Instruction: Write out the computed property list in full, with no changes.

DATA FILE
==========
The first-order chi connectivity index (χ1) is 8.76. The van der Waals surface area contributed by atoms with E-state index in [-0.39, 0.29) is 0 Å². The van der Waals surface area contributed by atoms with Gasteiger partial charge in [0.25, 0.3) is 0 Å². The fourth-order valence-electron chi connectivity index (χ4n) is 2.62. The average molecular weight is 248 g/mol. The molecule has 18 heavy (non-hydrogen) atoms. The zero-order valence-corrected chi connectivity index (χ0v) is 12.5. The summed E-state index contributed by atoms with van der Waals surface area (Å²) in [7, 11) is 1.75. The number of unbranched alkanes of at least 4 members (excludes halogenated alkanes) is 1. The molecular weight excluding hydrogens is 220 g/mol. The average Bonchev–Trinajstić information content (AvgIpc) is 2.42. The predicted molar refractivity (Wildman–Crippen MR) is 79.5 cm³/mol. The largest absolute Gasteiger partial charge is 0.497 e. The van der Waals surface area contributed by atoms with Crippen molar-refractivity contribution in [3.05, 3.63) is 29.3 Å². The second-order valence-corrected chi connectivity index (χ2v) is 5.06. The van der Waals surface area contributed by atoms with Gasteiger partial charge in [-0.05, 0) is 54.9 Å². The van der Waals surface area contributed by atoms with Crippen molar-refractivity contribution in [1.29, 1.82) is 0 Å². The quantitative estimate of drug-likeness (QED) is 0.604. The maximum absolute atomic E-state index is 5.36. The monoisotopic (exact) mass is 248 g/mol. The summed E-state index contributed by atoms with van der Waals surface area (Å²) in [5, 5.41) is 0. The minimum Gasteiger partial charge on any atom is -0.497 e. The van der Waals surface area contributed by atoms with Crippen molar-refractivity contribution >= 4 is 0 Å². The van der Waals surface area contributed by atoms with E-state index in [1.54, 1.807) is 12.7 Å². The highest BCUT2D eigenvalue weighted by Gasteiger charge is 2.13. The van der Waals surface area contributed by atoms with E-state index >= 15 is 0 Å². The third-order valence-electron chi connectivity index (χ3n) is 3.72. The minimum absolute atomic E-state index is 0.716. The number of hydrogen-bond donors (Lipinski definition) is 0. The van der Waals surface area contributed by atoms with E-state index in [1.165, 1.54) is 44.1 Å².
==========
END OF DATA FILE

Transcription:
The first-order chi connectivity index (χ1) is 8.76. The van der Waals surface area contributed by atoms with E-state index in [-0.39, 0.29) is 0 Å². The van der Waals surface area contributed by atoms with Gasteiger partial charge in [0.25, 0.3) is 0 Å². The fourth-order valence-electron chi connectivity index (χ4n) is 2.62. The average molecular weight is 248 g/mol. The molecule has 18 heavy (non-hydrogen) atoms. The zero-order valence-corrected chi connectivity index (χ0v) is 12.5. The summed E-state index contributed by atoms with van der Waals surface area (Å²) in [7, 11) is 1.75. The number of unbranched alkanes of at least 4 members (excludes halogenated alkanes) is 1. The molecular weight excluding hydrogens is 220 g/mol. The average Bonchev–Trinajstić information content (AvgIpc) is 2.42. The predicted molar refractivity (Wildman–Crippen MR) is 79.5 cm³/mol. The largest absolute Gasteiger partial charge is 0.497 e. The van der Waals surface area contributed by atoms with Crippen molar-refractivity contribution in [3.05, 3.63) is 29.3 Å². The second-order valence-corrected chi connectivity index (χ2v) is 5.06. The van der Waals surface area contributed by atoms with Gasteiger partial charge in [-0.05, 0) is 54.9 Å². The van der Waals surface area contributed by atoms with Crippen molar-refractivity contribution in [1.29, 1.82) is 0 Å². The quantitative estimate of drug-likeness (QED) is 0.604. The maximum absolute atomic E-state index is 5.36. The monoisotopic (exact) mass is 248 g/mol. The summed E-state index contributed by atoms with van der Waals surface area (Å²) in [5, 5.41) is 0. The minimum Gasteiger partial charge on any atom is -0.497 e. The van der Waals surface area contributed by atoms with Crippen molar-refractivity contribution >= 4 is 0 Å². The van der Waals surface area contributed by atoms with E-state index in [1.54, 1.807) is 12.7 Å². The highest BCUT2D eigenvalue weighted by Gasteiger charge is 2.13. The van der Waals surface area contributed by atoms with E-state index >= 15 is 0 Å². The third-order valence-electron chi connectivity index (χ3n) is 3.72. The minimum absolute atomic E-state index is 0.716. The number of hydrogen-bond donors (Lipinski definition) is 0. The van der Waals surface area contributed by atoms with E-state index in [1.165, 1.54) is 44.1 Å².